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Cape Cod Down to the Sea in Ships

No stories have ever been written that can compare with the logs and journals of New England whalemen, telling of battles, tragedies, adventures, and heroic deeds. Nor do many of us realize how much we owe to these men who sailed the Seven Seas hunting whales and bringing back valuable cargoes of oil and spermaceti with them.

New Bedford, settled in 1735 by Quakers, was the most famous whaling port. In 1838, 4,000 whalemen were employed and there was a fleet of one hundred and seventy whaleships. In 1850, it is recorded that 736 vessels were sailing from New England ports.

The whalemen were a rough-and-ready lot, who were undaunted by cannibals, hurricanes, icebergs and other obstacles they encountered at sea. They received no pay for their work, but were given a percentage of the money taken in for whale oil. The treatment they received aboard ship was not all that could be desired. Consequently, many deserted the whalers when they went into port, and others who were new at the game were often mutinous.

They had some leisure time while their ship cruised through the waters sighting whales. The men spent this time carving articles from whales’ teeth and bones, that were beautifully decorated and engraved. In many Cape Cod homes and museums you will find these curios which we call scrimshaw.

Whaling was very profitable as whale oil was the only means of lighting in those days; candles were made of spermaceti; and whale bone was used in countless ways. The cargoes of the whalers were worth thousands of dollars and once outfitted, the operating expense of the ships was practically nil.

The construction of the ships and the equipment used, kept all people, regardless of their trade, busy. Sawmills were built to supply the lumber for planks, masts and spars. Foundries and forges turned out anchors, hooks, and all the metal work. Barrels lances, harpoons, blubber-spades and barrel staves had to be made for the ships; to say nothing of all the canvas that was woven, cut and made into sails.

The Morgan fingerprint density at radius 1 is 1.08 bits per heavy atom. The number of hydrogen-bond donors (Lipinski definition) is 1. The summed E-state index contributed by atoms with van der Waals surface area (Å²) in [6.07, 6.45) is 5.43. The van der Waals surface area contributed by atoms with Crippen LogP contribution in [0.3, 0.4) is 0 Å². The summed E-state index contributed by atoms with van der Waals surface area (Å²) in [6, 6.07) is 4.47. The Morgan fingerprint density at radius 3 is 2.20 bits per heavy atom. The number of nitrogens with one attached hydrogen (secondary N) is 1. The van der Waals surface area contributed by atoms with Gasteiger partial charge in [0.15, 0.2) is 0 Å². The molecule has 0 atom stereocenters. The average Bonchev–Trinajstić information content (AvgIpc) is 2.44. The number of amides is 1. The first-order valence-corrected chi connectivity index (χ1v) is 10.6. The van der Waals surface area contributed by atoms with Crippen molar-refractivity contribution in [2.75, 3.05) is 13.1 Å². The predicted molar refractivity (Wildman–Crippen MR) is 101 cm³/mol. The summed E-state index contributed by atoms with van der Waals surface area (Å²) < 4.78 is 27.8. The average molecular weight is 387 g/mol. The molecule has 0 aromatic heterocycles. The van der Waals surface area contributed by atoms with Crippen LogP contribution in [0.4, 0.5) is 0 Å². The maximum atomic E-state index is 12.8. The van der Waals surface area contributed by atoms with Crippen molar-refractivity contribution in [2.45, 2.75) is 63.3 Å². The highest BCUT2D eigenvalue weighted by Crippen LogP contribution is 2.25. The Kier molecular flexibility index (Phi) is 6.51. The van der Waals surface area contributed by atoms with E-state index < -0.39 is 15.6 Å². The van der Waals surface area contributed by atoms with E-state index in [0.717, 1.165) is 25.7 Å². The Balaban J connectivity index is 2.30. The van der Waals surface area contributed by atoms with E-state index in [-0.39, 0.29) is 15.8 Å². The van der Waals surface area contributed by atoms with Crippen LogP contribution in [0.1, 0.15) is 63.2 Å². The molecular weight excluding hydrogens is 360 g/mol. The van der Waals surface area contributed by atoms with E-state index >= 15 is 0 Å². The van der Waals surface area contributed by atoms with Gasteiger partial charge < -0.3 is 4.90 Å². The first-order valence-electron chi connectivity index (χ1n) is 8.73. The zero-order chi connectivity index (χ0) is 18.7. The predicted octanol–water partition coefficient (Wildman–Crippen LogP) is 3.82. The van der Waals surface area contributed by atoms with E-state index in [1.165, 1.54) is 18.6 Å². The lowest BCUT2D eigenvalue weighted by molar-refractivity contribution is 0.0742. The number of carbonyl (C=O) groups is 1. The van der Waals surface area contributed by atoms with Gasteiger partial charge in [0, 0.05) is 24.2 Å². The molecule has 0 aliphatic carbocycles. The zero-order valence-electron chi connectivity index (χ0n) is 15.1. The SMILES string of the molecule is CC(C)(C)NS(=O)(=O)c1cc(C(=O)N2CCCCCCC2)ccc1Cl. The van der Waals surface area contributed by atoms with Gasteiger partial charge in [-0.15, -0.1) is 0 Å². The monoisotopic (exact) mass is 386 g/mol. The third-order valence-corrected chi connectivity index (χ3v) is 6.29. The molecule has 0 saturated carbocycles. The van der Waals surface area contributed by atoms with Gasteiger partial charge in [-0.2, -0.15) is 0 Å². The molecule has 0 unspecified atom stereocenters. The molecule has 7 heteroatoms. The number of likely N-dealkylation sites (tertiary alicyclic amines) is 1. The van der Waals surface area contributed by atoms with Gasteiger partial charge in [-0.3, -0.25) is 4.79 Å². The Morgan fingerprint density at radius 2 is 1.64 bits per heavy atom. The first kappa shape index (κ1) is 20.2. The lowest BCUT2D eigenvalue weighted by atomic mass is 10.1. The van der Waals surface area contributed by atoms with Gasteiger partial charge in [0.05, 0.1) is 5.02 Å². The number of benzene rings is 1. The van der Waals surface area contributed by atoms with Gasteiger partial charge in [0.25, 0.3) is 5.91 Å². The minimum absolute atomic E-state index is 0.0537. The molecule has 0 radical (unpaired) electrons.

Even the farmers played a vital part in the whaling industry; as they had to supply the whalers with farm and dairy products for the long voyages. It is said that a whaler took enough supplies for a three-year cruise to take care of a whole town for one year.

With the coming of electricity, the whaling industry changed into - a safe profession. Modern devices, machinery, and mass production put an end to the once dangerous yet glamorous whaling business. But the heroic deeds and adventures of the early whalemen will never be forgotten; especially in New Bedford — the town which owes its very existence to whaling and the whalemen.

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Cape Cod
Posted by Cape Cod - (website) on 02/16/06
Categories: History
Keywords: whaling, history, maritime


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